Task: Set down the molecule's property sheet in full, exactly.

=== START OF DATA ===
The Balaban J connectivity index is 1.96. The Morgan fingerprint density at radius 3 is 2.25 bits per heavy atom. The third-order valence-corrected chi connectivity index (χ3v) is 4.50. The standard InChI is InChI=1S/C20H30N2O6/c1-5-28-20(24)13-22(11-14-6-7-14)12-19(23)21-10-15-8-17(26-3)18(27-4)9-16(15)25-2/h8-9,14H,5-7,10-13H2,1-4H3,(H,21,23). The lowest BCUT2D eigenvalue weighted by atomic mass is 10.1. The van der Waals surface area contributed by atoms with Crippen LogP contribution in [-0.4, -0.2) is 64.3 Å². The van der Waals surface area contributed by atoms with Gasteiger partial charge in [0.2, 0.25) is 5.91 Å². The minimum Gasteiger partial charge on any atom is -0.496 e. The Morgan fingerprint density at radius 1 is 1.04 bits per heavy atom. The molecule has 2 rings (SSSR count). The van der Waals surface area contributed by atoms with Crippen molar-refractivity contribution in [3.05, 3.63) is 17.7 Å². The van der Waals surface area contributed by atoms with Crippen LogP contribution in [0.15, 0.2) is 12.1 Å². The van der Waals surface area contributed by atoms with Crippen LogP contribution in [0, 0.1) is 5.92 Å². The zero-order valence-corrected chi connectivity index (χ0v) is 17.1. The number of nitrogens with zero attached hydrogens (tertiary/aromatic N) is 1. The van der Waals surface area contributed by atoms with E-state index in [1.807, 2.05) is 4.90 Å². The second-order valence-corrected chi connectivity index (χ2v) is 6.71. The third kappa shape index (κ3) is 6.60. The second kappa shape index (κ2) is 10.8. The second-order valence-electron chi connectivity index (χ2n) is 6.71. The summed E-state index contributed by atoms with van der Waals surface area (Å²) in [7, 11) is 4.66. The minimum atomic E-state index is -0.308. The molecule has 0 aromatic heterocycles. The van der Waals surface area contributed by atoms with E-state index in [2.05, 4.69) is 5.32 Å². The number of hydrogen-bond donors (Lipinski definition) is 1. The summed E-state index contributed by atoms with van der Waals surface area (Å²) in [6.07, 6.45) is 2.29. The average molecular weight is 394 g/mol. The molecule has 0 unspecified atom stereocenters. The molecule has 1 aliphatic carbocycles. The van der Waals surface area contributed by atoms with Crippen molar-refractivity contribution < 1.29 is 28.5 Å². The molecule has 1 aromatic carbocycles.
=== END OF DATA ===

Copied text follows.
The Balaban J connectivity index is 1.96. The Morgan fingerprint density at radius 3 is 2.25 bits per heavy atom. The third-order valence-corrected chi connectivity index (χ3v) is 4.50. The standard InChI is InChI=1S/C20H30N2O6/c1-5-28-20(24)13-22(11-14-6-7-14)12-19(23)21-10-15-8-17(26-3)18(27-4)9-16(15)25-2/h8-9,14H,5-7,10-13H2,1-4H3,(H,21,23). The lowest BCUT2D eigenvalue weighted by atomic mass is 10.1. The van der Waals surface area contributed by atoms with Crippen LogP contribution in [-0.4, -0.2) is 64.3 Å². The van der Waals surface area contributed by atoms with Gasteiger partial charge in [0.2, 0.25) is 5.91 Å². The minimum Gasteiger partial charge on any atom is -0.496 e. The Morgan fingerprint density at radius 1 is 1.04 bits per heavy atom. The molecule has 2 rings (SSSR count). The van der Waals surface area contributed by atoms with Crippen molar-refractivity contribution in [3.05, 3.63) is 17.7 Å². The van der Waals surface area contributed by atoms with Crippen LogP contribution in [0.15, 0.2) is 12.1 Å². The van der Waals surface area contributed by atoms with Crippen LogP contribution in [0, 0.1) is 5.92 Å². The zero-order valence-corrected chi connectivity index (χ0v) is 17.1. The number of nitrogens with zero attached hydrogens (tertiary/aromatic N) is 1. The van der Waals surface area contributed by atoms with E-state index in [1.807, 2.05) is 4.90 Å². The second-order valence-corrected chi connectivity index (χ2v) is 6.71. The third kappa shape index (κ3) is 6.60. The second kappa shape index (κ2) is 10.8. The second-order valence-electron chi connectivity index (χ2n) is 6.71. The summed E-state index contributed by atoms with van der Waals surface area (Å²) in [7, 11) is 4.66. The minimum atomic E-state index is -0.308. The molecule has 0 aromatic heterocycles. The van der Waals surface area contributed by atoms with E-state index in [2.05, 4.69) is 5.32 Å². The number of hydrogen-bond donors (Lipinski definition) is 1. The summed E-state index contributed by atoms with van der Waals surface area (Å²) in [6.07, 6.45) is 2.29. The average molecular weight is 394 g/mol. The molecule has 0 unspecified atom stereocenters. The molecule has 1 aliphatic carbocycles. The van der Waals surface area contributed by atoms with Crippen molar-refractivity contribution < 1.29 is 28.5 Å². The molecule has 1 aromatic carbocycles.